On 10 January 2019 Astrid Elzas obtained her Doctorate cum laude for her thesis “Nano-scale failure in steel” at Delft University of Technology.

The thesis can be found at: https://doi.org/10.4233/uuid:f72f61f4-4508-4552-85b8-d89abbbee90e

Source: TU Delft

Dissertations

What really happens inside railways....

Jun Wu (TU Delft)

Each year, ProRail has to spend several million euros on periodic and ad-hoc maintenance work on railway tracks, in order to remove fatigue cracks before they lead to catastrophic rail fracture. One of the widely considered causes for the fatigue damage, which in railways applications occurs as Rolling Contact Fatigue (RCF), lies in the changes in the internal structure of the steel that are induced during the passage of trains: so-called white etching layers (WEL) form. The extremely high hardness of the WELs is considered to be the origin of its susceptibility to fracture and crack formation during the subsequent loading by passing train wheels. Until now, the prevalent models used to describe the RCF process in rails fail to predict the occurrence of the WEL, due to the fact that the origin and character of the WEL remained debatable.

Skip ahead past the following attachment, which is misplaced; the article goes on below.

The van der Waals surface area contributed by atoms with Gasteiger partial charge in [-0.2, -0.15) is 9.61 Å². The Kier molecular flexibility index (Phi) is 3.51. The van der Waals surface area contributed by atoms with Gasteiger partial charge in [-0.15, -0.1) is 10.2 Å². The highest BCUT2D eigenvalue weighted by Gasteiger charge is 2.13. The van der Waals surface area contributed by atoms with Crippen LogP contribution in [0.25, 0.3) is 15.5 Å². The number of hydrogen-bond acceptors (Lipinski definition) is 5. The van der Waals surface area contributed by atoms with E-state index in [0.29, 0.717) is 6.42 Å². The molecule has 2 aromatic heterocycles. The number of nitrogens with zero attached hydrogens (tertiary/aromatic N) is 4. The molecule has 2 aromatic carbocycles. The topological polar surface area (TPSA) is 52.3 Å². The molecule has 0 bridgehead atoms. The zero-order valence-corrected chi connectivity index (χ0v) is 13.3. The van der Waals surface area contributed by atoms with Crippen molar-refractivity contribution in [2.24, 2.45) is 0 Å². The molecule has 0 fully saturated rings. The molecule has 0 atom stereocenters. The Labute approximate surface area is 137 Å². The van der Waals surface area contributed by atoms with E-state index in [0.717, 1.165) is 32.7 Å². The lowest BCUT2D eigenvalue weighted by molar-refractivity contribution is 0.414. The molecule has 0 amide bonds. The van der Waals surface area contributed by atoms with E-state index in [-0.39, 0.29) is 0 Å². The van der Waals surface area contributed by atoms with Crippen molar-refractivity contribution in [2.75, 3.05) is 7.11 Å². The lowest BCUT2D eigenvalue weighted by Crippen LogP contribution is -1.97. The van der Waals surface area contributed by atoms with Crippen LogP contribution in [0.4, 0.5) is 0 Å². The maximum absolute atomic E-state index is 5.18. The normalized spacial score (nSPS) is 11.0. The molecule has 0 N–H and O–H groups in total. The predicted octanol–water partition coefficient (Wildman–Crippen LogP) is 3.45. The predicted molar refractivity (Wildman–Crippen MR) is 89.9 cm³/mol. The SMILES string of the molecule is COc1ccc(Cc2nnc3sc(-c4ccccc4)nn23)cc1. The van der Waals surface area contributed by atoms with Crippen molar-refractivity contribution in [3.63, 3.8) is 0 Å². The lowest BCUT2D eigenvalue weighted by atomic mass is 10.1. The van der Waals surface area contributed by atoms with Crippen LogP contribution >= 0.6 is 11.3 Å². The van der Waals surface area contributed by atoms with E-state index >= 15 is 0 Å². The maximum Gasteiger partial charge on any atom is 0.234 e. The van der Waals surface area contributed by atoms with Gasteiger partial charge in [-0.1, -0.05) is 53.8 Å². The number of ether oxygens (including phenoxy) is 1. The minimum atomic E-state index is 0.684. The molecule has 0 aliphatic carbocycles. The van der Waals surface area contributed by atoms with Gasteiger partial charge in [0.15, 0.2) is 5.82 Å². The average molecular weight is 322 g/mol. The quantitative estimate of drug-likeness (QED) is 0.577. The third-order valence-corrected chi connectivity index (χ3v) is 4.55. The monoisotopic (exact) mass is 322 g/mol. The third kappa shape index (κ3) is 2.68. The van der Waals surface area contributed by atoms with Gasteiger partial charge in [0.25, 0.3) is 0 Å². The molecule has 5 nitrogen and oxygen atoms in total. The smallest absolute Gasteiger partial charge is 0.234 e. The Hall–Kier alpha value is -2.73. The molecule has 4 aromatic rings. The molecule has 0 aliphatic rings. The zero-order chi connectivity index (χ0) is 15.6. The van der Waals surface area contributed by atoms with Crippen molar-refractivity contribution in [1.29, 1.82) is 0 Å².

'What really happens inside railways...' Innovative Materials, Volume 2 2019, p. 35. (Pdf file)


Railway steel at different length scales. From left to right: (a) macroscopic view of the rail/wheel contact at the metre scale; (b) signs of WEL formation at the rail surface, seen at the millimetre scale; (c) microscopic cross-section of railway steel, where the hard (820 HV Vickers hardness) WEL, as well as a fatigue crack, is visible at the top at the micrometre scale; (d) nano-twins and cementite traces in the WEL’s martensite at the nanometre scale; (e) distribution of alloying elements C, Si and Mn at the nanometre scale, with the WEL in the top three pictures and the original steel in the bottom three.

Dr. Jun Wu explores, together with prof.dr.ir. Jilt Sietsma and prof.dr.ir. Roumen Petrov, the root cause of the WEL formation via a series of microstructure characterizations, laboratory simulations, and theoretical modelling. The microstructural study, combining a wide variety of modern microscopy techniques, leads to the unambiguous conclusion that the WEL forms due to the significant heat generated during the wheel passages. The microstructure changes show that underneath train wheels the temperature repeatedly increases to over 700°C. The WEL structure was successfully reproduced under well-controlled laboratory conditions mimicking this rapid temperature rise followed by fast cooling. Furthermore, the characteristics of the WEL formation process were studied by phase field modelling. The insight provided by the thesis work of Jun Wu provides important guidance for the future design of new rail steels with higher resistance against WEL formation.